and numerical linear algebra (Kronecker operators) to drastically
reduce the computational requirements.
Next, we describe the structural decomposition approach which has
been the topic of our research in the last few years.
This method only requires to specify a partition of the places in the net and,
combining decision diagrams and Kronecker operators with the new
concepts of event locality and node saturation, achieves fundamental gains
in both memory and time efficiency.
At the same, the approach is applicable to a wide range of models.
We conclude by considering several research directions that could further
push the range of solvable models,
eventually leading to an even greater industrial acceptance of this
simple yet powerful modeling formalism.
R. L. Jones and G. Ciardo.
On phased delay stochastic Petri nets: Definition and an application.
In Proc. 9th Int. Workshop on Petri Nets and Performance Models
(PNPM'01) ,
pages 165174.
Aachen, Germany,
Sept. 2001.
IEEE Comp. Soc. Press.

We present a novel stochastic Petri net formalism where both discrete and
continuous phasetype firing delays can appear simultaneously
in the same model.
By capturing nonMarkovian behavior in discrete or continuous time,
as appropriate, the formalism affords higher modeling fidelity.
Alone, discrete or continuous phasetype Petri nets have simple underlying
Markov chains, but mixing the two complicates matters.
We show that, in a mixed model where discretetime transitions are synchronized,
the underlying process is semiregenerative and we can employ Markov renewal
theory to formulate stationary or timedependent solutions.
Also noteworthy are the computational tradeoffs between the
socalled embedded and subordinate Markov chains, which we employ
to improve the overall solution efficiency.
We present a preliminary stationary solution method that
shows promise in terms of time and space efficiency
and demonstrate it on an aeronautical data link system application.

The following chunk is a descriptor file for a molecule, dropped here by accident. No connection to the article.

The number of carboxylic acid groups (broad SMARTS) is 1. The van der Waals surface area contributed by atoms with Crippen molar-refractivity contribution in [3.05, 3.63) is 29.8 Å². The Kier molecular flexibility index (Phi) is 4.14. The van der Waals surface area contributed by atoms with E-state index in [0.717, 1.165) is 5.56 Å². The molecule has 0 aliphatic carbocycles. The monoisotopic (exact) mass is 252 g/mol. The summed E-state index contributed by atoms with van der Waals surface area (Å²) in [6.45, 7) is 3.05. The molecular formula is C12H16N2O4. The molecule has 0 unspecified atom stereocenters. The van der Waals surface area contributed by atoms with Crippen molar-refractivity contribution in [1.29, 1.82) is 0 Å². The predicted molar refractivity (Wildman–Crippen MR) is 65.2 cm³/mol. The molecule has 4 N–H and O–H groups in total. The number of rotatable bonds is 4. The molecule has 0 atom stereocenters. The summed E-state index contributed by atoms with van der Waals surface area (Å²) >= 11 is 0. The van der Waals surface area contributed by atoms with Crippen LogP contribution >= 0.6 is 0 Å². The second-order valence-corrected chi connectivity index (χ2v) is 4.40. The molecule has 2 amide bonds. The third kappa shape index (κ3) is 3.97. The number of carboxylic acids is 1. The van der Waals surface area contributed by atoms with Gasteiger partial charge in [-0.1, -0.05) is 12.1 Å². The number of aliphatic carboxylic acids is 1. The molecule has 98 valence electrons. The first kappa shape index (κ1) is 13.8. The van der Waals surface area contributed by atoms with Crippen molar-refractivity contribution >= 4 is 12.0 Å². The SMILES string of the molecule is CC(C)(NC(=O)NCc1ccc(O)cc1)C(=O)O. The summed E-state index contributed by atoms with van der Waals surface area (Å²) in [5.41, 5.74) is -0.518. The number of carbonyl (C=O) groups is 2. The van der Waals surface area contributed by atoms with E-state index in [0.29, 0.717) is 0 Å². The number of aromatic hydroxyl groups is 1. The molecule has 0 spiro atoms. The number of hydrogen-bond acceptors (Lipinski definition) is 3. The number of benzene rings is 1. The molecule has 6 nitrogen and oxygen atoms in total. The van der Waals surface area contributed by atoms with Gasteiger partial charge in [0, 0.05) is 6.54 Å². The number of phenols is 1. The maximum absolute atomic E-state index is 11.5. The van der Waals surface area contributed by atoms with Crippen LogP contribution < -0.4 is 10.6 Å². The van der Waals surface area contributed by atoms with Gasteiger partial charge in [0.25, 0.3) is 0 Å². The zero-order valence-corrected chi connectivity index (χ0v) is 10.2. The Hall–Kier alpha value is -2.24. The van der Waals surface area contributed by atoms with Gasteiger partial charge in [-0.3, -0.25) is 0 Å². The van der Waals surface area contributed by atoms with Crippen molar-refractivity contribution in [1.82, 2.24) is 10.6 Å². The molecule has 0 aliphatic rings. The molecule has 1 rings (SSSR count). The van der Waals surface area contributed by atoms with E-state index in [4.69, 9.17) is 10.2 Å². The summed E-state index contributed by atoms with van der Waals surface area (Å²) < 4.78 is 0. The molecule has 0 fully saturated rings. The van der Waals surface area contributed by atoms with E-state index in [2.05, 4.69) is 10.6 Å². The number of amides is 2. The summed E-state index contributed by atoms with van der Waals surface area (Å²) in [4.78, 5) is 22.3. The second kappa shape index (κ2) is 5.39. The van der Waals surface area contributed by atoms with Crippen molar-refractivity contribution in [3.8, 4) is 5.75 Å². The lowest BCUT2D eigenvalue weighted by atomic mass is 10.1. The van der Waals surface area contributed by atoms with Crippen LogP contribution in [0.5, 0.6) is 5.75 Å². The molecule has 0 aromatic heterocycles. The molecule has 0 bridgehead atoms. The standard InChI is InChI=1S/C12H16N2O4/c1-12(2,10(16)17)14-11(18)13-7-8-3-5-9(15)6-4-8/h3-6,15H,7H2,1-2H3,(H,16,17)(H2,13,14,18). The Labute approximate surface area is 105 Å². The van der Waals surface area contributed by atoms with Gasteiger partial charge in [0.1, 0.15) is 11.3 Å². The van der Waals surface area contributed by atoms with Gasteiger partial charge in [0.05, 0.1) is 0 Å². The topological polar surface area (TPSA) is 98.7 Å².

L. Cherkasova and G. Ciardo.
Role of aging, frequency, and size in Web cache replacement policies.
In Proc. European Conference on High Performance Computing
and Networking Europe (HPCN 2001),
pages 114123.
Amsterdam, The Netherlands,
June 2001.

Document caching on is used to improve Web performance.
An efficient caching policy keeps popular documents in the cache and replaces
rarely used ones.
The latest web cache replacement policies incorporate the document size,
frequency, and age in the decision process.
The recentlyproposed and very popular
GreedyDualSize (GDS) policy is based on document size and has an
elegant aging mechanism. Similarly, the GreedyDualFrequency (GDF) policy
takes into account file frequency and exploits the aging mechanism to deal
with cache pollution. The efficiency of a cache replacement policy can be
evaluated along two popular metrics: file hit ratio and byte
hit ratio. Using four different web server logs, we show that GDSlike
replacement policies emphasizing size yield the best file
hit ratio but typically show poor byte hit ratio, while
GDFlike replacement policies emphasizing frequency have better
byte hit ratio but result in worse file hit ratio. In this paper, we
propose a generalization of GreedyDualFrequencySize policy which
allows to balance the emphasis on size vs. frequency. We
perform a sensitivity study to derive the impact of size and
frequency on file and byte hit ratio, identifying
parameters that aim at optimizing both metrics.
G. Ciardo, G. Luettgen, and R. Siminiceanu.
Saturation: an efficient iteration strategy for symbolic statespace generation.
In Proc. Tools and Algorithms for the Construction and Analysis of Systems
(TACAS 2001),
pages 328342.
Genova, Italy,
Apr. 2001.
SpringerVerlag.

We present a novel algorithm for generating state spaces of
asynchronous systems using Multivalued Decision Diagrams. In
contrast to related work, we encode the nextstate function of a
system not as a single Boolean function, but as crossproducts of
integer functions. This permits the application of various iteration
strategies to build a system's state space. In particular, we
introduce a new elegant strategy, called saturation, and
implement it in the tool SMART. On top of usually performing several
orders of magnitude faster than existing BDDbased statespace